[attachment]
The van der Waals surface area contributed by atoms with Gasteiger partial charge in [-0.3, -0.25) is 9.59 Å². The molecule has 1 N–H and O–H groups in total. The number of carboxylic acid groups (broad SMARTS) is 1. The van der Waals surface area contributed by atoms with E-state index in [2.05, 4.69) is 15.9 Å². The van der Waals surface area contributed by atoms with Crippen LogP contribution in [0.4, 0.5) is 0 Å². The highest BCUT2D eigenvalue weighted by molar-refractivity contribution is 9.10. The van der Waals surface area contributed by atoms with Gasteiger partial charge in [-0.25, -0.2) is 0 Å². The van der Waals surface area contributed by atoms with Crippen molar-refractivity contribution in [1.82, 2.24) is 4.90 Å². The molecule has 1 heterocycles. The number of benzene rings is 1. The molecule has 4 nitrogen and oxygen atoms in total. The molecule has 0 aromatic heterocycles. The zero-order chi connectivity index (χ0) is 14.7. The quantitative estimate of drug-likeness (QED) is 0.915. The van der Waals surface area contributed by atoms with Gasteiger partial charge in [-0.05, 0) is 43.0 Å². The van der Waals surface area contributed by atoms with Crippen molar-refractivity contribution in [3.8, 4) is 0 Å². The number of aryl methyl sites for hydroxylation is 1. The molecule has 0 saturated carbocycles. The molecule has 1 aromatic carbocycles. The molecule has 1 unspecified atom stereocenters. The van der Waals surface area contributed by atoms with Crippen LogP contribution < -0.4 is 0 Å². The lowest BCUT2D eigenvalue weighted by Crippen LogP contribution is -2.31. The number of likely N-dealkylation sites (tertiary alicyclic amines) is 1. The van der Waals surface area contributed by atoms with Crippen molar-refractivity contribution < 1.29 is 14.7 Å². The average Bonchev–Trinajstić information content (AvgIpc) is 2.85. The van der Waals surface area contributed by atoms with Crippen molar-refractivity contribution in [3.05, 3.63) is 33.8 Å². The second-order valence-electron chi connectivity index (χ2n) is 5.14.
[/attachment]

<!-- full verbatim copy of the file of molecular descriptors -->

The van der Waals surface area contributed by atoms with Gasteiger partial charge in [-0.3, -0.25) is 9.59 Å². The molecule has 1 N–H and O–H groups in total. The number of carboxylic acid groups (broad SMARTS) is 1. The van der Waals surface area contributed by atoms with E-state index in [2.05, 4.69) is 15.9 Å². The van der Waals surface area contributed by atoms with Crippen LogP contribution in [0.4, 0.5) is 0 Å². The highest BCUT2D eigenvalue weighted by molar-refractivity contribution is 9.10. The van der Waals surface area contributed by atoms with Gasteiger partial charge in [-0.25, -0.2) is 0 Å². The van der Waals surface area contributed by atoms with Crippen molar-refractivity contribution in [1.82, 2.24) is 4.90 Å². The molecule has 1 heterocycles. The number of benzene rings is 1. The molecule has 4 nitrogen and oxygen atoms in total. The molecule has 0 aromatic heterocycles. The zero-order chi connectivity index (χ0) is 14.7. The quantitative estimate of drug-likeness (QED) is 0.915. The van der Waals surface area contributed by atoms with Gasteiger partial charge in [-0.05, 0) is 43.0 Å². The van der Waals surface area contributed by atoms with Crippen molar-refractivity contribution in [3.8, 4) is 0 Å². The number of aryl methyl sites for hydroxylation is 1. The molecule has 0 saturated carbocycles. The molecule has 1 aromatic carbocycles. The molecule has 1 unspecified atom stereocenters. The van der Waals surface area contributed by atoms with Crippen LogP contribution < -0.4 is 0 Å². The lowest BCUT2D eigenvalue weighted by Crippen LogP contribution is -2.31. The number of likely N-dealkylation sites (tertiary alicyclic amines) is 1. The van der Waals surface area contributed by atoms with Crippen molar-refractivity contribution < 1.29 is 14.7 Å². The average Bonchev–Trinajstić information content (AvgIpc) is 2.85. The van der Waals surface area contributed by atoms with Crippen molar-refractivity contribution in [3.05, 3.63) is 33.8 Å². The second-order valence-electron chi connectivity index (χ2n) is 5.14.